Police reform seems to be on every province’s agenda at the moment. Despite this shared goal, Punjab Sindh and Khyber Pakhtunkhwa (KP) – the three biggest provinces - are heading in different directions with their restructuring. Innovation and reform remain important tasks, especially in the police force, and a degree of difference between provincial law enforcement setup is acceptable, but not all changes are for the better.

The Sindh government was forced by the Sindh High Court (SHC) to reinstate AD Khawaja as the Inspector General of Police (IGP) for Sindh after being removed by political machinations. The forceful verdict – directing the police to look after its own affairs such as postings and transfers without political interference – will be instrumental in separating law enforcement from the government of the day.

In Punjab, in spite of this, or perhaps because of this, a draft law is being prepared by Rana Sanaullah Khan’s law ministry to formally and legally vest the powers of control and oversight of police into the hands of the Punjab Chief Minister and his cabinet. Another prominent proposal is to designate the Lahore urban area as a separate police zone with its own Chief Metropolitan Police Officer (CMPO) – separate from the rest of provincial policing and appointed directly by the government.

Unsurprisingly the Punjab police force is protesting against this draft law, rightly claiming that the hidden in this reform are moves that will erode the independence of the police making it subject to the whims of politicians. Senior police officers are pushing back against the bill in the assembly and a case regarding it has been filed in the Lahore High Court (LHC). With the Punjab provincial assembly dominated by Pakistan Muslim League – Nawaz (PML—N) lawmakers, the court seems to be the only forum through which the law enforcement can prevent their autonomy from being taken away.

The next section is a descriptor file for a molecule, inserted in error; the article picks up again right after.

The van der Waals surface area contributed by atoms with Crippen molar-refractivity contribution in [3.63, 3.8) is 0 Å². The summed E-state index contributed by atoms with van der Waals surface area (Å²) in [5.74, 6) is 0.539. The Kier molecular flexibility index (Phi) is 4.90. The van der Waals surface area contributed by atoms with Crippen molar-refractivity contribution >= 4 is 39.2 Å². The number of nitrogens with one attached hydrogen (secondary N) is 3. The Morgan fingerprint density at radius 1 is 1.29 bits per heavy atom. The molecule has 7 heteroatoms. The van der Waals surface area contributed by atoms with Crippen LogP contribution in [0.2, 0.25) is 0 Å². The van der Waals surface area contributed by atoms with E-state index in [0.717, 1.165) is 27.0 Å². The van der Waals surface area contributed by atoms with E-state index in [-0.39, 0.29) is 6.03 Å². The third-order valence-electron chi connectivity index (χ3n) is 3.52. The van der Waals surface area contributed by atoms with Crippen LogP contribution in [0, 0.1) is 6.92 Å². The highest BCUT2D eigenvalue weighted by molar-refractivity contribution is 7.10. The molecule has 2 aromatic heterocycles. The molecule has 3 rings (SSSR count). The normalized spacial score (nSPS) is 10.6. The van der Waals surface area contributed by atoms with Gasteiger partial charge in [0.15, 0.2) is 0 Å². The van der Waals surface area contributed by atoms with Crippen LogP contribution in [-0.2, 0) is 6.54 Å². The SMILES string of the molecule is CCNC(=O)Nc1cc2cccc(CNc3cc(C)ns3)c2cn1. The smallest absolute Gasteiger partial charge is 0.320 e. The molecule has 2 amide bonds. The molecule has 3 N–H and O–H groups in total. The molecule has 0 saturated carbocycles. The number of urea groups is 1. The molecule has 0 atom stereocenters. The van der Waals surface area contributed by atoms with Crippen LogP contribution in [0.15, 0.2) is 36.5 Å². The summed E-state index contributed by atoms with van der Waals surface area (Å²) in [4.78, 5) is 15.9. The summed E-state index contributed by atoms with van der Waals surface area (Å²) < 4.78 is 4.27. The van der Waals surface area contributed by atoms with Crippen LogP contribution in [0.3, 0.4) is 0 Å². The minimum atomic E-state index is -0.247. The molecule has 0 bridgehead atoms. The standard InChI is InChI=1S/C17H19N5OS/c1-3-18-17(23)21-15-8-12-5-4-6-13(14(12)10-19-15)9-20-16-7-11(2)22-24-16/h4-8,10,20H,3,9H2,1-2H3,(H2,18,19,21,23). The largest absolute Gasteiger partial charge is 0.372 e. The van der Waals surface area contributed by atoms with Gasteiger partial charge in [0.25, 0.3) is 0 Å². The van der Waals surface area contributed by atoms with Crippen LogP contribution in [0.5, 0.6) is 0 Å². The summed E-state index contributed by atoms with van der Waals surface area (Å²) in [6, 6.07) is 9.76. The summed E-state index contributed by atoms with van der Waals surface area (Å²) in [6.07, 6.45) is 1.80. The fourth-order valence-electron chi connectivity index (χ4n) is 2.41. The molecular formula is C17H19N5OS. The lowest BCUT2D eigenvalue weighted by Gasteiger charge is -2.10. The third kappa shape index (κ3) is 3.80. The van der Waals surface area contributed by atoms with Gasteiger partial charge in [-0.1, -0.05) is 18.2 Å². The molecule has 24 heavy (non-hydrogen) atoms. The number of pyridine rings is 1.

KP’s reforms, creating a specialized narcotics investigation and prosecution wing under the tax and excise department – and taking powers away from the police and anti-narcotics force (ANF) – is also being met with pushback from the police department. However, this initiative, which seeks to specialise and not control, needs to be made law to streamline narcotics policing.

In the light of such divergent approaches, and some fundamental contradictions between provinces and their police departments, the federal government needs to intercede and set some uniform standards – at least as far as appointments and oversight of top police officials are concerned. Under the 8th amendment, policing has been devolved to the provinces, but it is the job of the federal government to keep policing standards consistent.